ADDRESS: 1463 Sunset Boulevard, Los Angeles, CA 90026
As some of you might be aware, I’m a pretty avid watcher of the TV series Top Chef. In the past few seasons, I’ve started to listen to a recap podcast called Pack Your Knives, and it was during a sidebar conversation on the podcast that I found out about Konbi. The two hosts were talking about egg salad sandos in LA, and ever since listening to that episode, this place has been my list to try.
This past weekend, my friend Emily and I planned to spend the day hanging out in LA, and took a quick stop over to Konbi for a lunchtime appetizer and some of their craft lattes. The small storefront is located on Sunset Boulevard in the Echo Park neighborhood, so you’ll need to find some street parking nearby before walking over.
At the time of this posting, they were only offering takeout orders from their storefront window. They did, however, have a few tables set up on the sidewalk for anyone that wanted to sit down and eat real quick. Emily and I decided to do just that before we moved onto our next food stop.
It was the sandos that made me interested in Konbi, but Emily mentioned that their pastries and lattes were also pretty good as well. On their menu, there’s also a selection of salads and other coffees / teas to choose from as well. Since we were just stopping by for a quick appetizer, we decided to split one of their Pork Katsu sandos. I also ended up trying their Kinako Latte, which contained toasted soybeans, ginger, Okinawan black sugar, and oat milk. It was definitely rich and full-bodied in the flavor profile, with a bit of the tingling on the palate from the ginger.
The staff inside were definitely cranking orders out like crazy, because we didn’t even have to wait two minutes before all of our stuff was ready. The pork katsu sando itself was packaged in a very neat, unassuming square box, with the sandwich cut into perfect thirds. It’s a very uniform look, and seemed like it is part of the Konbi aesthetic.
Each slice of the pork katsu was sandwiched between two pieces of Japanese milk bread, with the crusts removed. I think that both sides of the pork katsu were brushed with bulldog sauce, a Japanese condiment typically served with pork cutlets. In addition, there was also a small layer of cabbage on one side as well.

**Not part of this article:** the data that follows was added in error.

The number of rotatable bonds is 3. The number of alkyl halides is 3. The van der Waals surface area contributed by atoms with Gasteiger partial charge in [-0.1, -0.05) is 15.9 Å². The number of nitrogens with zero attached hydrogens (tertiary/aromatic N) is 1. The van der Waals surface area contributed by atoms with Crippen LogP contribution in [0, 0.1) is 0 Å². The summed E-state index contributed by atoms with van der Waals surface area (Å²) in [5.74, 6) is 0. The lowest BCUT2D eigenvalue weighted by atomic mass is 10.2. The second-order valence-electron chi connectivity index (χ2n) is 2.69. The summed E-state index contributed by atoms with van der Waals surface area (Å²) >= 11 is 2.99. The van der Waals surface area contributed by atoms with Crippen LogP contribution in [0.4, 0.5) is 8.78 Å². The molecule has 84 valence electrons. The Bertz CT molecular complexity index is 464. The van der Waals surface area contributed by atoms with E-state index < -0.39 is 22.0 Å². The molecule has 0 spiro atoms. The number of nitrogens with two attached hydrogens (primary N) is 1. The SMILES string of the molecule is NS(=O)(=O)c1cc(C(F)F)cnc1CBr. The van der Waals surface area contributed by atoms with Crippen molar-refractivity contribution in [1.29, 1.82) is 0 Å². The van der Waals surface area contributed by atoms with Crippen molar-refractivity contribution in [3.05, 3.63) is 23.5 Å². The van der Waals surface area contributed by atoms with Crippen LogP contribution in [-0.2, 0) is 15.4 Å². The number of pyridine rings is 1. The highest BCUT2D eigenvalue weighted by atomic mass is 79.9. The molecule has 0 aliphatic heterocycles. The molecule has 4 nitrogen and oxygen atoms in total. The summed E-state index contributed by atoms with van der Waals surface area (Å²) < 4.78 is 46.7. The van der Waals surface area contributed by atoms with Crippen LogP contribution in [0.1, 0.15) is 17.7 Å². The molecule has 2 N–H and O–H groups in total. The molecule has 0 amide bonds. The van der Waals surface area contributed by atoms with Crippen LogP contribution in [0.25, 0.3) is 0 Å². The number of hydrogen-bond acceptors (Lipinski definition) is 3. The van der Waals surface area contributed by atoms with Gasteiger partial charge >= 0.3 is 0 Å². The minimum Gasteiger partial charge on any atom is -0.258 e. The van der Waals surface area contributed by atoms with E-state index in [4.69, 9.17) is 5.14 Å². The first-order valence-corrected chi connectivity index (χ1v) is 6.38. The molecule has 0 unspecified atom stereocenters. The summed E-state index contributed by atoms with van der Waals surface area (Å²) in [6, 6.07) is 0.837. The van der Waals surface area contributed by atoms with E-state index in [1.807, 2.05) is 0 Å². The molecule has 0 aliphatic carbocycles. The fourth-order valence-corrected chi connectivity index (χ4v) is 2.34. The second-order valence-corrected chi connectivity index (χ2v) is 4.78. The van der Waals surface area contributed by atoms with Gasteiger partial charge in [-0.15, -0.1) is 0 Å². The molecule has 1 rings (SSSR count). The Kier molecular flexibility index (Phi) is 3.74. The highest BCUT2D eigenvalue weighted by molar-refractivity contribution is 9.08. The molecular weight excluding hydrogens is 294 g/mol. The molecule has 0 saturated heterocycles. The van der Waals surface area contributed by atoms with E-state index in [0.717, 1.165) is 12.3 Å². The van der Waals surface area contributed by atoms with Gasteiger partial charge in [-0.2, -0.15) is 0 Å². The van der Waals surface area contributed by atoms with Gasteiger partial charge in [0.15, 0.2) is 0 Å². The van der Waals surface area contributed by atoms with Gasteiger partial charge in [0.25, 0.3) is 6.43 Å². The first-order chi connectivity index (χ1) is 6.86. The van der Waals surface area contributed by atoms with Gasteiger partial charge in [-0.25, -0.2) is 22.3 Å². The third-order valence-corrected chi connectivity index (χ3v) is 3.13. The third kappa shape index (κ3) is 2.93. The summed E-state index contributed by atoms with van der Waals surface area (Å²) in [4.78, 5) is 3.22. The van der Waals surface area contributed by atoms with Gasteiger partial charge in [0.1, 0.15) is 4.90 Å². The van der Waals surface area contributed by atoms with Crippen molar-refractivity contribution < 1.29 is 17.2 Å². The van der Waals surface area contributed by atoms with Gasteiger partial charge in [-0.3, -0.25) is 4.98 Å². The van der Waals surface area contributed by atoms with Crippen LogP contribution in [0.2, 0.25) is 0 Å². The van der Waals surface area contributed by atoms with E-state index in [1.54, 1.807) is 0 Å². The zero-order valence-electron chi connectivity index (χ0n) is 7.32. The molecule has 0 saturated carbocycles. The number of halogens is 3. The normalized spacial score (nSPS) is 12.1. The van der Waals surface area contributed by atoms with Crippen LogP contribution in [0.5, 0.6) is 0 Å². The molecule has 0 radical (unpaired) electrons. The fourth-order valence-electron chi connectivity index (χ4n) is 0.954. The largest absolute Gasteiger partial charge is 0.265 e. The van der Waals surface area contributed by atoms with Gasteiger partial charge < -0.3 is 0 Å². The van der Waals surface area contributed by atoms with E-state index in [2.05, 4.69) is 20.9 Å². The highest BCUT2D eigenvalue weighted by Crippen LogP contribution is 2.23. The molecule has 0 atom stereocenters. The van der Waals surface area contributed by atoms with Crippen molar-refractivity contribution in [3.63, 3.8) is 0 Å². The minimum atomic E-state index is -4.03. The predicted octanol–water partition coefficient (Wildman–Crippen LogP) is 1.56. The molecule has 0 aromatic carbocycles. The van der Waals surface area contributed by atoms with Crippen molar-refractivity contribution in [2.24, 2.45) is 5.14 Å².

I will say that each bite of the sandwich felt really balanced. The breading and cabbage helped to provide a bit of a crunch, the bulldog sauce was sweet and slightly tangy, the pork loin itself provided the umami flavor, and the milk bread was soft, yet provided a subtle sweetness to complement the other flavors. I even got a really slight hint of Dijon as part of the aftertaste on each bite, which I enjoyed.
I would be content with a lunchtime meal from Konbi consisting of a sandwich, a pastry, and a craft latte. That being said, I don’t know if I would drive out of my way to take a stop here. It would be more of a situation where if I was planning to be in the area, then I would consider taking a food and drink stop. Both the food and the drinks were good, and I would certainly recommend giving it a try. I just don’t think that the sandos are something I would develop a craving for that would encourage me to make the special trip, but I’m glad that I did try the place out nonetheless.
Let’s now take a look at the Konbi Dish Spotlight. Asterisks (*) below mark my recommended dishes.
** Pork Katsu Sando **
Breaded pork loin served between two slices of Japanese milk bread, with cabbage and bulldog sauce.
** Chocolate Croissant (pictured left) **
Croissant pastry with milk chocolate on the inside.
** Kabocha Flan Tart (pictured right) **
Vegan flan tart, topped with soba cha caramel and puffed buckwheat.
And finally, here are my rankings for Konbi:
Food: 4.25 / 5
There’s a nice selection between sandwiches, salads, pastries, and drinks to choose from. The flavors within the pork katsu sandwich that we got was really balanced and didn’t make you feel heavy after eating it, either. The two pastries that I tried were also really on point, too.
The small tables and chairs provided a quick place where you could sit down to eat. But given that it’s right next to the street and people waiting to order / pick up food could make you feel a bit crowded, that seating was solely functional and not really relaxing.
Service: 4.25 / 5
The food and drinks came out super quick, and it’s a good thing too, since the lunch crowd started to form right after we ordered. But it seemed like they were able to keep a good pace to ensure the number of people waiting was manageable.
Price: 4.25 / 5
Maybe it’s just part of where the restaurant is situated, but I thought that $15 for the pork katsu sando seemed slightly expensive, given the amount of food provided. I did think that the pricing for the pastries and beverages, however, were pretty close to that of what you’d find in higher-end local coffee shops.